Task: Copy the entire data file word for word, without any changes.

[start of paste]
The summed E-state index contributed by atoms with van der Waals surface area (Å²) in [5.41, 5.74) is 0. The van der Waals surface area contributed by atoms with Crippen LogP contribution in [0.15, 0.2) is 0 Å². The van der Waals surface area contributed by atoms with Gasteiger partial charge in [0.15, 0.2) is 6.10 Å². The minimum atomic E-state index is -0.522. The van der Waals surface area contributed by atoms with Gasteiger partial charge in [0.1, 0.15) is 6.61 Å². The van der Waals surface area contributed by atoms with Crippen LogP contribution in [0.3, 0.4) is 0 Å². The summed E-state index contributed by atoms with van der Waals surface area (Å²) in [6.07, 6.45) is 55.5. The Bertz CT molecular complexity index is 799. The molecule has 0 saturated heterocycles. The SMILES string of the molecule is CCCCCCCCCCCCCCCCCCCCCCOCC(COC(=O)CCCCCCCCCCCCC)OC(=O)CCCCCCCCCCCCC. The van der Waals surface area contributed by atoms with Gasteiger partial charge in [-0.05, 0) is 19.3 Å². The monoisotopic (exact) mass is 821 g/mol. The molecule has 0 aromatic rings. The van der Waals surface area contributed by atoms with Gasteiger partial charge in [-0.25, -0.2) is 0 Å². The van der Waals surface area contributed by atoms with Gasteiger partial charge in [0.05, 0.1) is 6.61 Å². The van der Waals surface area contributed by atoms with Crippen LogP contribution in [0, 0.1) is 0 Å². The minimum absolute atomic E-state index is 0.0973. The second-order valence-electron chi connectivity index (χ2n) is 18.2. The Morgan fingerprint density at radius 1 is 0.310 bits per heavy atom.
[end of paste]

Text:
The summed E-state index contributed by atoms with van der Waals surface area (Å²) in [5.41, 5.74) is 0. The van der Waals surface area contributed by atoms with Crippen LogP contribution in [0.15, 0.2) is 0 Å². The van der Waals surface area contributed by atoms with Gasteiger partial charge in [0.15, 0.2) is 6.10 Å². The minimum atomic E-state index is -0.522. The van der Waals surface area contributed by atoms with Gasteiger partial charge in [0.1, 0.15) is 6.61 Å². The van der Waals surface area contributed by atoms with Crippen LogP contribution in [0.3, 0.4) is 0 Å². The summed E-state index contributed by atoms with van der Waals surface area (Å²) in [6.07, 6.45) is 55.5. The Bertz CT molecular complexity index is 799. The molecule has 0 saturated heterocycles. The SMILES string of the molecule is CCCCCCCCCCCCCCCCCCCCCCOCC(COC(=O)CCCCCCCCCCCCC)OC(=O)CCCCCCCCCCCCC. The van der Waals surface area contributed by atoms with Gasteiger partial charge in [-0.05, 0) is 19.3 Å². The monoisotopic (exact) mass is 821 g/mol. The molecule has 0 aromatic rings. The van der Waals surface area contributed by atoms with Gasteiger partial charge in [-0.25, -0.2) is 0 Å². The van der Waals surface area contributed by atoms with Gasteiger partial charge in [0.05, 0.1) is 6.61 Å². The van der Waals surface area contributed by atoms with Crippen LogP contribution in [0, 0.1) is 0 Å². The minimum absolute atomic E-state index is 0.0973. The second-order valence-electron chi connectivity index (χ2n) is 18.2. The Morgan fingerprint density at radius 1 is 0.310 bits per heavy atom.